21. Day Three in Llwyngwril: Portmeirion and a Sunset

When I was last in this part of Wales in 2018, I visited a place I’d longed to see since I was a little kid: “The Village” from the 1960’s series “The Prisoner.” I had seen the show as a child, and it made a big impression; I’ve watched the complete series several times, repeated on TV and more recently on video and DVD. 

A few years before 2018, I’d become a little obsessed with Snowdonia in N. Wales (after seeing some photographs online), and it turned out I had a friend who grew up there. He informed me that Portmeirion Village was nearby. When I later started planning my trip, and decided to stay in Llwyngwril, I had forgotten this important fact, but it *just so happened* Portmeirion is an hour north by train and a mile’s walk. I was thrilled to bits and got a ticket as soon as they went on sale that year. And I did exactly the same this year!

The day started off a bit threatening, but I didn’t care. Waterproof jacket packed!

Harlech village is on the way to Minffordd, the train stop for Portmeirion Village. There is a major castle ruin there, and I spent a day in 2018 (but not this year). I did snap this photo of a brutalist building, Theatre Ardudwy, viewed from the train window. I wish I’d looked it up before THIS VERY MOMENT. I’m not sure it was open when I was there, but it would have been worth a look! It pairs nicely with that other major brutalist building, Harlech Castle!

Harlech Castle, built by Edward I in the late 13th Century. It is am mighty fortress!
The sheep brighten up a gloomy scene!
The mountains of Snowdonia National Park.
Welcome to Portmeirion Village. So many of these whimsical Gilliamesque touches throughout!

I encourage you to embiggen many of the photos below, just to see the detail throughout the architecture and design of the village. The attention to small things is just astounding. Sr. Clough Williams-Ellis worked on this much-loved project for 50 years! It was always intended as a resort for guests, but it’s so much more. The skilled labor he employed to build it, and the high quality of that skill and materials used, makes it the opposite of a folly (although it was a bit of a vanity project). While there was nothing “new” to see this visit, there were new things to notice. It’s an extraordinary place.

One of many grottos.
One of many two-tailed mermaids. Williams-Ellis reportedly salvaged them from an old sailor’s home, but I’m having trouble finding the source for that information. I think there are 18 to be found around the property.
You can see how the village was build into the hillside. One of Williams-Ellis’ goals was to incorporate the village into the landscape, rather than dominate it.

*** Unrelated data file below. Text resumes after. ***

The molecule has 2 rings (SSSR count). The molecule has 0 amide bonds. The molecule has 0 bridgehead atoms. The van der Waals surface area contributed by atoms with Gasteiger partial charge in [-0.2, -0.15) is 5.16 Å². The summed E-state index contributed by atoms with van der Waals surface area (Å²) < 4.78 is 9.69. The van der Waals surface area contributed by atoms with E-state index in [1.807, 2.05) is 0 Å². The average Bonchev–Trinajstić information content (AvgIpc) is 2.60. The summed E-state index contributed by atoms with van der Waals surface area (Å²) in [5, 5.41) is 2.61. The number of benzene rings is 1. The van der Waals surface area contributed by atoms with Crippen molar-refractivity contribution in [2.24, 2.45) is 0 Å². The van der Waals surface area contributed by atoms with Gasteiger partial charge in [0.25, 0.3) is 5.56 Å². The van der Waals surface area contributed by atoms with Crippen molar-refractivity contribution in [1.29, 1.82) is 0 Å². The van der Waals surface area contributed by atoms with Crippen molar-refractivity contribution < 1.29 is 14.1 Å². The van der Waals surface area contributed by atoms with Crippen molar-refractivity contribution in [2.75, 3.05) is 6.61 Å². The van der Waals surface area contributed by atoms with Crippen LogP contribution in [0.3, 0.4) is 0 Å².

A saint and a hanging sheep. Whut.

Patrick McGoohan, creator and star of “The Prisoner,” had been to Portmeirion Village to film an episode of his series “Dangerman.” When he set off to create “The Prisoner,” he returned to Portmeirion as the location of the The Village, where retired spies are forced to live in isolation from all but each other, under a weird authoritarian hierarchy. As Williams-Ellis said, “Portmeirion itself seemed, to me at least, to steal the show from its human cast.” I’m not sure that’s true, as the series itself was culturally revolutionary — but it IS what remains. When I went in 2018, I was the only person on the Prisoner tour, and I’m not sure they are still offering it. I’d love to see a new generation of folks appreciate the show.

Another mermaid!
Iconic bell tower.
The courtyard. The last time I was there, cosplayers from Six of One were playing chess on the living chessboard. And marching around the Village. Great fun! They have a convention every year here. (Well, every non-Covid year. Maybe 2023?)
Buddha grotto
This little fellow hidden ‘mongst the rocks.
Merman and mermaid, two tails each.
A lovely villa and garden. Some of the houses are offices, others are short-term and vacation rentals.
SO much trompe l’oeil everywhere.
Another grotto. I’m not sure the story of this sculpture. Like many, it is naked or half-naked. Sir Clough was no puritan.
The courtyard is typically quite busy. I got there as the village opened, and the weather was spotty, so I had practically it to myself.
Special label ale, and coronation chicken jacket potato. Yum!
The statue stands at the end of the main piazza which is nearest to the sea. The sculptor was William Brodie, and it was created in 1863. Sir Clough Williams-Ellis moved it from Aberdeen to Portmeirion in 1960.
I love this sculpture very much.
Sir Clough Williams-Ellis, between two Pans. I think he was a bit of a hedonist.
Chinese gazebo, all to myself for a spell after walking through the glorious gardens.
The estuary with tide out. Those familiar with “The Prisoner” will recognize it as the “no man’s land” through which there was no escape from The Rover.
Now, the only rovers are waterbirds. Like this grey heron.
The Lighthouse.
And the grotto beneath.
Monkey puzzle tree.
Concrete boat.
Sea cave.
The very lovely courtyard.
Cavorting is happening here.
A nod to The Prisoner.
“Be seeing you.”
Stormy skies on the train ride home.
Stormy skies make beautiful sunsets.
The last bits over the Bay.
Yawning, not growling.
I was really missing this face.

17 May, 2022


One response to “21. Day Three in Llwyngwril: Portmeirion and a Sunset”

  1. The colors and the whimsy are just breath-taking! I love the fishboy. I want to go there!


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